Marin IJ Articles
October 27, 2008
West Marin’s 276 farms and ranches comprise half the land in our County and pump $50 million into our local economy every year. Farming in west Marin is a combination of old-fashioned hard work and modern-day know-how, with techniques that achieve the exact goal urged by food expert and zealot Michael Pollan: “weaning the American food system off its heavy 20th-century diet of fossil fuel and putting it back on a diet of contemporary sunshine.”
You’re invited to view this sunshine-driven process in action when the UC Cooperative Extension presents its documentary, The Hidden Bounty of Marin, on November 6 at 7 p.m. in the Livermore Room at the Marin Art and Garden Center. This production allows us City Folk the chance to take a peek at our neighbors’ life on the farm and on the ranch. This 30-minute video is a perfect family outing.
Get to know the farmer behind your food
Knowing your farmer is undoubtedly better—and more fun—than relying on the faceless USDA stamp. Underneath that Cowgirl Creamery wrapper are two women with a passion for cheese and Albert Straus, a dairy farmer who provides the delicious, organic milk to feed that passion. Likewise, Marin Sun Farms’ Dave Evans and Chileno Valley Ranch’s Mike and Sally Gale know all about the taste, health, and environmental benefits of grass fed beef. Hidden Bounty reminds us that behind every locally-grown radicchio leaf, slider, and rack of lamb, there is a hard-working farmer whose livelihood depends on your support.
And perhaps the best way to show your support is at your local farmer’s market. You may think it’s just a tedious every-Thursday item on your to-do list, but shopping at your farmer’s market is critical to the financial health of our farmers. Many of Marin’s farmers and ranchers make regular appearances at local farmers’ markets. It’s the perfect place to introduce yourself and personally thank your local farmer, whose history most likely reaches back many generations.
Marin’s Deep Agricultural Roots
The majority of Marin’s farmers and grandfarmers are third and fourth-generation, family owned operations. In the early 1800s, Marin was settled by the Mexicans who raised thousands of longhorn cattle that were eventually driven to the gold country during the rush of 1849. Shortly after, Marin’s dairy industry was born. Since this was before the advent of refrigeration, all milk was churned into butter (milk bottles were not invented until 1894, making handling and distribution much easier). Bolinas and Tomales were shipping ports for this milk and other agricultural products such as potatoes, grains, and clams. Olema and Nicasio were early trading centers. The North Pacific coast railroad of 1870 brought more food to more people, as did new agricultural techniques recommended by experts in the early 1900s.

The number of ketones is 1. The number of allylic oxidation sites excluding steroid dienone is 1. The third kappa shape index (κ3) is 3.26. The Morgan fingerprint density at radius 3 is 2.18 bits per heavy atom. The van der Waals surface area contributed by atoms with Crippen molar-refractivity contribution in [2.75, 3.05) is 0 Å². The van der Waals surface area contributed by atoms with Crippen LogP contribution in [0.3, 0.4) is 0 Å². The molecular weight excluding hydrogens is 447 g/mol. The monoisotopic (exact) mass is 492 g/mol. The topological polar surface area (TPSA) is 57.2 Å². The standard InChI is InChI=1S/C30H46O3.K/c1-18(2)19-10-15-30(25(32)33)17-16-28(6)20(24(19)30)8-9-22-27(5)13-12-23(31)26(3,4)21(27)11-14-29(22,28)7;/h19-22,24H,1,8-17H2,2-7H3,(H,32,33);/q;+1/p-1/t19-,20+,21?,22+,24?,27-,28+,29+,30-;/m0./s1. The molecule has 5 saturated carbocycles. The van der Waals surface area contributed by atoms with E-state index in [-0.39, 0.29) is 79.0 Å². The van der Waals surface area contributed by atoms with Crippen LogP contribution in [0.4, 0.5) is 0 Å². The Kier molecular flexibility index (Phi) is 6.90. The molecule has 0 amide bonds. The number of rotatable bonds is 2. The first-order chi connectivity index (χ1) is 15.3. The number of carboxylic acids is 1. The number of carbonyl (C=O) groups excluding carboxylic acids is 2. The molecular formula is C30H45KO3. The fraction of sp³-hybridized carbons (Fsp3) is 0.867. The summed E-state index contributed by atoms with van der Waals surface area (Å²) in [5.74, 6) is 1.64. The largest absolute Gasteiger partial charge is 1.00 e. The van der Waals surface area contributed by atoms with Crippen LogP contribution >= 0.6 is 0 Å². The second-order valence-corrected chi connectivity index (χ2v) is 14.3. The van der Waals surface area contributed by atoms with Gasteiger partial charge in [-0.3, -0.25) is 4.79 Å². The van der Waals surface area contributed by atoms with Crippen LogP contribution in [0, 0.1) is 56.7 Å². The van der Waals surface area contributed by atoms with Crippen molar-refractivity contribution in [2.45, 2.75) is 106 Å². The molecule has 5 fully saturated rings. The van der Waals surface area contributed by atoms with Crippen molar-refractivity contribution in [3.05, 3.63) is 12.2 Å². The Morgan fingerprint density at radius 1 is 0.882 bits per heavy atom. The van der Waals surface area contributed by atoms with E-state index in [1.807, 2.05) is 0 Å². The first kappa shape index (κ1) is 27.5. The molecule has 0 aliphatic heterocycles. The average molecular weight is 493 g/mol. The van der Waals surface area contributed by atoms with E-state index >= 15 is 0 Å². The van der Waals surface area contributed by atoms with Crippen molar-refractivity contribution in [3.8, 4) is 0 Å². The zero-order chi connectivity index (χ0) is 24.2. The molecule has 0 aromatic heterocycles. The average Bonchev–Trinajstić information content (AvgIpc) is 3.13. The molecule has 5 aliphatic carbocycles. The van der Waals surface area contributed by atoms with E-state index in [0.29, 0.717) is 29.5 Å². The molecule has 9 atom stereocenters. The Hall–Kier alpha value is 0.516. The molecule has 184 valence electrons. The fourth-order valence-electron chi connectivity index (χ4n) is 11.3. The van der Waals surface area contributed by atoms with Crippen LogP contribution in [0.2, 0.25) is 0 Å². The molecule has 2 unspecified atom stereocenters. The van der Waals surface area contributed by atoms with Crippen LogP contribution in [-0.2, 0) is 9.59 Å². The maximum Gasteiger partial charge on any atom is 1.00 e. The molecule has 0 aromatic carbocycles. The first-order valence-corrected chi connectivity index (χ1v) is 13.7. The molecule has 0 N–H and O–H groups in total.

It wasn’t until the mid to late 1900s that Marin’s farmland began to shrink. Since 1959, Marin has lost 32,000 acres of agricultural land, almost 20 percent of today’s total farming and ranchland. In the early 1970s, plans to build a major highway through Marin’s western heartland threatened this already dwindling agricultural land.
In 1980 a group of ranchers and environmentalists formed the Marin Agricultural Land Trust (MALT)—the first land trust in the U.S. dedicated to protecting farmland. Today, this dedicated group is responsible for permanently protecting over 40,000 acres of land on 63 family farms and ranches.
Greener Greens, Cluckier Chickens
. Foggy, moist marine conditions extend west Marin’s grass season, creating an almost year-round smorgasbord for grazing dairy cows, beef cattle, and sheep. In fact, milk production is west Marin’s primary agricultural product and livestock production is the second largest. Today, Marin dairies provide 20 percent of the Bay Area’s milk. But what you don’t see (or smell) in our western rolling hills are gigantic feedlots where animals are moaning, not roaming. This documentary explains how west Marin’s farmers find it best to “let the livestock live natural lives,” whether it’s free range chickens or free wheeling pigs.
On water, the same principles apply. Thanks to its 70 mile coast line, Marin County is the second most prolific producer of shellfish in the state, including oysters, clams, and mussels. Many of these crustaceans, such as the oysters that are harvested by Hog Island in Tomales Bay and Drake’s Estero, take two to three years to be ready for market. No fertilizers or foods are used to plump up these delicacies. The natural tidal ebbs and flows give them everything they need to grow from tiny specks to high-end hors d’oeuvres.
Many of these appetizers also include some of west Marin’s specialty herbs, cut flowers, and heirloom vegetables and fruits. Green rolling hills and coastal bluffs are great for sightseeing, but the growing grounds are in the fertile valleys below, where heritage apples, echinacea, and pinot noir grapes flourish in the rich alluvial soils, and some of the Bay Area’s top chefs rely on the expansive and unique collection of prized produce to create their culinary masterpieces. Like the healthy landscapes from which they were derived, these food creations are a reflection of the skill and dedication of Marin’s top-notch farmers.